Shane Lowry’s stout British Open defence sees him share 12th place

Defending champion flirted with glory on last day but fell short at Royal St George’s

Shane Lowry salutes the crowd on the 18th hole at Royal St George’s. Photograph: Paul Ellis/Getty/AFP

Shane Lowry salutes the crowd on the 18th hole at Royal St George’s. Photograph: Paul Ellis/Getty/AFP

 

One of the last gestures performed by Shane Lowry in the dying minutes of his reign as champion was to high-five a young boy on his walk from the 17th green to the 18th tee box. Thereafter, his regulation play up the closing hole was, step by step, acclaimed by the fans crammed into the horse-shoe grandstand; his stout defence finished with a final round 69 for a total of six-under-par 274 and a tied-12th finishing position.

Of course Lowry had wanted to retain the old trophy. Mid-round, he had even imagined it. After a decent front nine, with three birdies in four holes from the sixth to turn in 32 strokes, Lowry had walked onto the 10th tee with a fresh thought. “I was thinking plenty of golfers have shot four or five-under on the back nine in Majors to win and come from behind. I said to myself, ‘Why can’t that be me?’”

Unfortunately for him, that dream was extinguished pretty quickly as a pulled approach into a greenside bunker on the 10th got the most cruel of results. His ball finished buried at the base of the revetted bunker face. All he could do was delicately pitch it back into the bunker to have a shot with his fourth. That he go up and down to save a bogey was impressive in itself but, in truth, that was where any dream of a late charge disappeared.

Lowry had watched some golf on television before making his way to the course and formed his game plan.

Shanw Lowry tees off on the 12th on the final day at Royal St George’s. Photograph: Glyn Kirk/Getty/AFP
Shanw Lowry tees off on the 12th on the final day at Royal St George’s. Photograph: Glyn Kirk/Getty/AFP

“I knew there was going to be a score out there. Someone’s going to shoot a score because it’s tough but it’s gettable. Also, it’s Royal St George’s, and you go out there and try to be aggressive, and you could get kicked in the face. I didn’t want to be that person that’s too aggressive,” said Lowry.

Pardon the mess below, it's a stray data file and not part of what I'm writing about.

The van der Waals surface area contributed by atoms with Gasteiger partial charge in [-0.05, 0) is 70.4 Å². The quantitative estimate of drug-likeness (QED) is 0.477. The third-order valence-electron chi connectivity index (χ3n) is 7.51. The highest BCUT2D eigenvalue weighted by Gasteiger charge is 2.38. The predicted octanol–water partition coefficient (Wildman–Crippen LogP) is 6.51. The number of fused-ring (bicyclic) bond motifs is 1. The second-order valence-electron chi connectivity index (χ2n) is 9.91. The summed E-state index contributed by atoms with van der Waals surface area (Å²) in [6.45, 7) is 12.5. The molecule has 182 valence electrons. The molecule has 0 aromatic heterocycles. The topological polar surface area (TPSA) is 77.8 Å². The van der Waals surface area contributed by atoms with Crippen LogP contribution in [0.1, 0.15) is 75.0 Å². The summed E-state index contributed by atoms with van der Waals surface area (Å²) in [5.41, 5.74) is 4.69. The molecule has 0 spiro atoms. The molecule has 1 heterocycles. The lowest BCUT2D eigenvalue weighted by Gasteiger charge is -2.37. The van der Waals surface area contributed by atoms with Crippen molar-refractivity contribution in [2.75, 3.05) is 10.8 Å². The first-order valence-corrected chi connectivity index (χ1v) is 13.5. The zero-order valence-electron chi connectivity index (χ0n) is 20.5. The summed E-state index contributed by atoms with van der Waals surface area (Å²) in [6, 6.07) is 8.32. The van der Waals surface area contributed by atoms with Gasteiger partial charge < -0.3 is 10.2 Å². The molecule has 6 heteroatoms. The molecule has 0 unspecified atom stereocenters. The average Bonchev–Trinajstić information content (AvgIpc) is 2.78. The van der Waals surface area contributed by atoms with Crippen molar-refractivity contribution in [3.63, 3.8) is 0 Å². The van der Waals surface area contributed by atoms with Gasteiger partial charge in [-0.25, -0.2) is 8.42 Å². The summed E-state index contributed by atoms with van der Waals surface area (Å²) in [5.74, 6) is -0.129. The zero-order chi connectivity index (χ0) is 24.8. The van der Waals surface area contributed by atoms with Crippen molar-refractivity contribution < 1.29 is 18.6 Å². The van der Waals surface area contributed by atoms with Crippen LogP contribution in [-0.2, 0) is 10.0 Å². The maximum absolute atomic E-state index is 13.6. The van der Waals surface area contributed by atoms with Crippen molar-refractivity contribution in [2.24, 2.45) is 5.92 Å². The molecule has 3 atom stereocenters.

His mind was entitled to think. A birdie two on the Par 3 sixth stirred things. He then had an eagle chance on the seventh - “ I was looking at the board thinking, ‘Wow, if I can hole this, I’m really in the tournament. It’s good to get my juices flowing” - but had to walk away with a birdie.

And he bounced back from a bogey on the eighth with a birdie on the ninth. “I got a little bit of a bad break in the bunker on 10 and nothing much really happened for me over the last few holes. All in all, I played my game plan and I played some good golf and I’m pretty happy with it,” he said.

Lowry has done well in three out of the four Majors this season (his tied-12th finish in Sandwich going with his tied-4th in the PGA and a top-25 at the Masters with the US Open the only time he never challenged).

As he put it, “I really enjoyed the whole week. It was an amazing experience. Walking down the last hole today was one of the coolest things you’ll ever get to do. I think it’s been a great week. I obviously would have liked to have finished a little bit better, but it’s a pretty nice result in a big tournament and another good performance.

“I feel like I’ve played four Majors, obviously, this year, and I feel like three out of four of them I’ve had really good performances, played some of my best golf. If that’s not a step in the right direction, I don’t know what is. I’m pretty happy with my year in the big events.”

Next up for Lowry will be the Olympics in Tokyo and then onwards to the FedEx Cup playoffs and almost certainly the Ryder Cup after that.

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